As we reach the dunes we’re all eyes for the landing stage of the ferry and after a little bit of searching we realise that there is no structure and even nothing formal, the boat butts into the sand and a gangplank is lowered then the people who started in Santoña walk-off followed by the people from Laredo (that’s us) walking on – simples.
The crossing takes about 10 minutes and allows us to see Santoña and surrounding hills/mountains. Monte Bouciero is to its North and pretty impressive with some kind of fortification along its harbour shoreline and some impressive architecture near the marina areas. We land very nearly opposite one of the main streets and only a couple of hundred metres from the albergue in Plaza de San Antonio.
As we hover around the locked door looking for a bell push a Spanish man introduces himself as Jose Mario Jnr and he’s sent for his dad who is Jose Mario Snr and the Hostaleer who’ll look after us. Within minutes Jose Mario Snr appears and he takes us to the first floor where we’re offered an excellent room with balcony overlooking the plaza and we gratefully accept not knowing at this point that the people of this lovely town party until 4am on Saturday through Sunday. They don’t do it in a violent or unpleasant way but it does go on a bit…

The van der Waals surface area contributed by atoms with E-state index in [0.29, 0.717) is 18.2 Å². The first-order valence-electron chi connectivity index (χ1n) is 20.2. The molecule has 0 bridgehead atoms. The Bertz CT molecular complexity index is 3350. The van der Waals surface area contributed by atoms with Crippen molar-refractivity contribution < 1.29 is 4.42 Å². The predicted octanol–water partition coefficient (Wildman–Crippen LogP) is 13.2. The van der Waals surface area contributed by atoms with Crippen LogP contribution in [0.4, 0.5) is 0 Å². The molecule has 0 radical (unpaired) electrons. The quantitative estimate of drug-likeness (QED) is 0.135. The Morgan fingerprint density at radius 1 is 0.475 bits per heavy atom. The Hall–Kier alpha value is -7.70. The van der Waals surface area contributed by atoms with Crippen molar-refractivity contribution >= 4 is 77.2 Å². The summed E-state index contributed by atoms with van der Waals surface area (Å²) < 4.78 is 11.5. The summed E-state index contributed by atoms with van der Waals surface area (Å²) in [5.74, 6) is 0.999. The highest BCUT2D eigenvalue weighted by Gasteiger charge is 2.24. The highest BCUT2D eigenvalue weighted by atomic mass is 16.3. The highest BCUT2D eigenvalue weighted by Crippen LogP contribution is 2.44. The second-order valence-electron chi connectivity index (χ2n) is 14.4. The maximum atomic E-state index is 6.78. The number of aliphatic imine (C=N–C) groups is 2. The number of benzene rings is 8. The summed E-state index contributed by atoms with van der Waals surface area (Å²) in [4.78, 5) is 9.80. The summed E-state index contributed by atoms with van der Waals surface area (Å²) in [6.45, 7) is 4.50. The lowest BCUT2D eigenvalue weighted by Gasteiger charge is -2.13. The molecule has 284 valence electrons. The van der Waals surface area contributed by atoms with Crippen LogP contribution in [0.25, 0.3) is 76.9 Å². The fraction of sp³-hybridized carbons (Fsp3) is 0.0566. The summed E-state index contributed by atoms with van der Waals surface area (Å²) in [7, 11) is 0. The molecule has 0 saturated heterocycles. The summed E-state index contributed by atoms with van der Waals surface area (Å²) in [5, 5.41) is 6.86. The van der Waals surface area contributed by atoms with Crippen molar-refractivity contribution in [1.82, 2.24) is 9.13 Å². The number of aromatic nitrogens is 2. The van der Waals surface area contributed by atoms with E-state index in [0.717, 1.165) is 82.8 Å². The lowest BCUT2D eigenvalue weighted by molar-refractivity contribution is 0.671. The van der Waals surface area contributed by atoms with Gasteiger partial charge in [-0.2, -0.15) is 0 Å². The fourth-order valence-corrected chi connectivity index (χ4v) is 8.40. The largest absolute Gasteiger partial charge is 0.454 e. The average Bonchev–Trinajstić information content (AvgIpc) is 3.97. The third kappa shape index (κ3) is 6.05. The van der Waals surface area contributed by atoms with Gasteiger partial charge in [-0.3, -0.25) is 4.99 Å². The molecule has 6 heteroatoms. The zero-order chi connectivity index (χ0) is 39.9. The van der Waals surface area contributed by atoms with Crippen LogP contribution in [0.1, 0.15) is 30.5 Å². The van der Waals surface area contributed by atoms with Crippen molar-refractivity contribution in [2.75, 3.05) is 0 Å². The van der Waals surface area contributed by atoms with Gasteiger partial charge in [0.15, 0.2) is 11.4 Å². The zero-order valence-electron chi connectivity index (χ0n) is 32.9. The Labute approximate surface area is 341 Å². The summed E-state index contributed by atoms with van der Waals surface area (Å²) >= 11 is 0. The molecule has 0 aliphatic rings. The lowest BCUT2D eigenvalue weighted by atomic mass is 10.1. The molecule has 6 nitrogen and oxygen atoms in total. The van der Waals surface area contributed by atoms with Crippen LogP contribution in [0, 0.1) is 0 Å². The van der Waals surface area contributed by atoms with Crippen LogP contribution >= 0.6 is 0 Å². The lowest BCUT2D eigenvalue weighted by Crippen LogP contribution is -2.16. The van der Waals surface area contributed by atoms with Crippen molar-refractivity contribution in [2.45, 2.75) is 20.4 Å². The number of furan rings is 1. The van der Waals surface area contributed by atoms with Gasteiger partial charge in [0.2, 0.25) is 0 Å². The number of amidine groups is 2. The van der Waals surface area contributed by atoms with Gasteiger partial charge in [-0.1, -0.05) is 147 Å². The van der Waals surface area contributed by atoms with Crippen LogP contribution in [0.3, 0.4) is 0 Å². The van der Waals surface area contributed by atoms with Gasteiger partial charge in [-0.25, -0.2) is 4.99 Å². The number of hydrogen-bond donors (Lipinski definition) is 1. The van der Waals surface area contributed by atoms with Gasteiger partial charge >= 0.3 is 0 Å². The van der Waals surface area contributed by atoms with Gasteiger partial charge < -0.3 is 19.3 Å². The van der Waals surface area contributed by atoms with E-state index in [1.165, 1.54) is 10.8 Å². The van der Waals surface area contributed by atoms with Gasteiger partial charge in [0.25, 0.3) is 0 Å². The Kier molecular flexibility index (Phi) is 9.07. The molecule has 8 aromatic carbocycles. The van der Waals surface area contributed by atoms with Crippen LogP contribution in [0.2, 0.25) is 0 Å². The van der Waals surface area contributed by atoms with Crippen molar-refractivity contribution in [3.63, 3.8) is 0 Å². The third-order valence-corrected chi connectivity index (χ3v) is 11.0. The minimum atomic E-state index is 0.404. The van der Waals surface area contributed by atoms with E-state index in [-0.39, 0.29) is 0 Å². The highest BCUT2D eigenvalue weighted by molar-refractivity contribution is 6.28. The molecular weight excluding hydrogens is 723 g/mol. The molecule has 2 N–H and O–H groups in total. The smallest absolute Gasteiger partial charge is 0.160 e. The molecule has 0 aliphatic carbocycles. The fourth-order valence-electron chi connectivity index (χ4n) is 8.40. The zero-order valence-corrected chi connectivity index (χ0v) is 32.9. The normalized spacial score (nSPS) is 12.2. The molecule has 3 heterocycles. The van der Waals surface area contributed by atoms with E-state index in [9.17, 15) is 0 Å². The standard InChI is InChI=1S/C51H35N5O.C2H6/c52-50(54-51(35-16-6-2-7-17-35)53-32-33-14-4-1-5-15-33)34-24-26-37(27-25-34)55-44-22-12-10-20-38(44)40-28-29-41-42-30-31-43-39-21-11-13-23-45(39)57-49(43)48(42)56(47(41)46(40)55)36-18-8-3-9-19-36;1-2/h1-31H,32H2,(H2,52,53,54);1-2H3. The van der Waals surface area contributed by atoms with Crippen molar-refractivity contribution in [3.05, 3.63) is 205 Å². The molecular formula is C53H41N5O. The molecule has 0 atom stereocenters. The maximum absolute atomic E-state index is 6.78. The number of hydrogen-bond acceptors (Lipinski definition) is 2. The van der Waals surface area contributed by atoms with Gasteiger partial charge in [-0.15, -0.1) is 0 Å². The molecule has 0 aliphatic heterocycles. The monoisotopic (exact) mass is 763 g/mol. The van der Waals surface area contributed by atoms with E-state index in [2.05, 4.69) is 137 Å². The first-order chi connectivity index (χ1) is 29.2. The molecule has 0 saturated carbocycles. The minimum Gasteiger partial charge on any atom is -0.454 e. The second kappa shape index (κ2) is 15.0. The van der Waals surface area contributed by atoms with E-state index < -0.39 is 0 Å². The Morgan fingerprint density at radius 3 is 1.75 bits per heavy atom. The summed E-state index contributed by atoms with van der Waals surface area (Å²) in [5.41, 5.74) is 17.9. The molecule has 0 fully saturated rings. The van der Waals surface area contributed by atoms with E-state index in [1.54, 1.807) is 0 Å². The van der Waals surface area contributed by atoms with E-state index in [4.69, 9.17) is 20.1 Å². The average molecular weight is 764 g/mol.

We’ve been here an hour or so and see Bertholt, our German friend, he’s still taking the gentle route and has already told us he’ll be walking around the mountain tomorrow on the coastal side.
We don’t know when the buses run on Sundays, the Internet, for a change, is not helping so we decide on a taxi that will enable us to walk for the day and end up in Santander working on the valid principle that there will definitely be buses back to Bilbao on Monday for our flight to Manchester on Tuesday morning.
The Pilgrim is still mulling this over as her needs are to end up in Oviedo on Monday for her flight back to Gatwick on Tuesday and is thinking of carrying on with plan ‘A’. By evening we’re all pointing in the same direction and I’ve sourced two numbers for taxis both from Jose Mario then after a wine or two the Pilgrim manages to source another one from him on a ‘belt and braces’ basis.
It’s chilly tonight so we eat inside and the French Lady that we’ve seen at a couple of albergues turns up and eats with Berthold, when she’s finished she gets up and goes leaving Berthold slightly uncomfortable because she’s forgotten to pay!
The night is ended by introducing Berthold and the two Dave’s to Patxaran (pronounced patsheran). It’s a drink made from distilling sloe berries with coffee beans, cinnamon or anise. It is a sweet, brown-coloured liquor with about 25-30% alcohol that is served as digestif to be consumed after dinner. It is typically drank in the Navarre and Basque Country but it is popular all over Spain as well. I skip it this time.
My chums sleep well but I’m disturbed by the partying locals who really do keep it up until 4am – good on ‘em, they do it without falling out, no malice, just high spirits and a lot, I mean a LOT, of noise.
Enjoy the snaps…G..x
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This is life after an Abdominal Aortic Aneurysm open repair. Don’t be afraid of the operation, it set me free. Please be encouraged and inspired to walk, it’s liberating…G..x
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Here is the satellite view.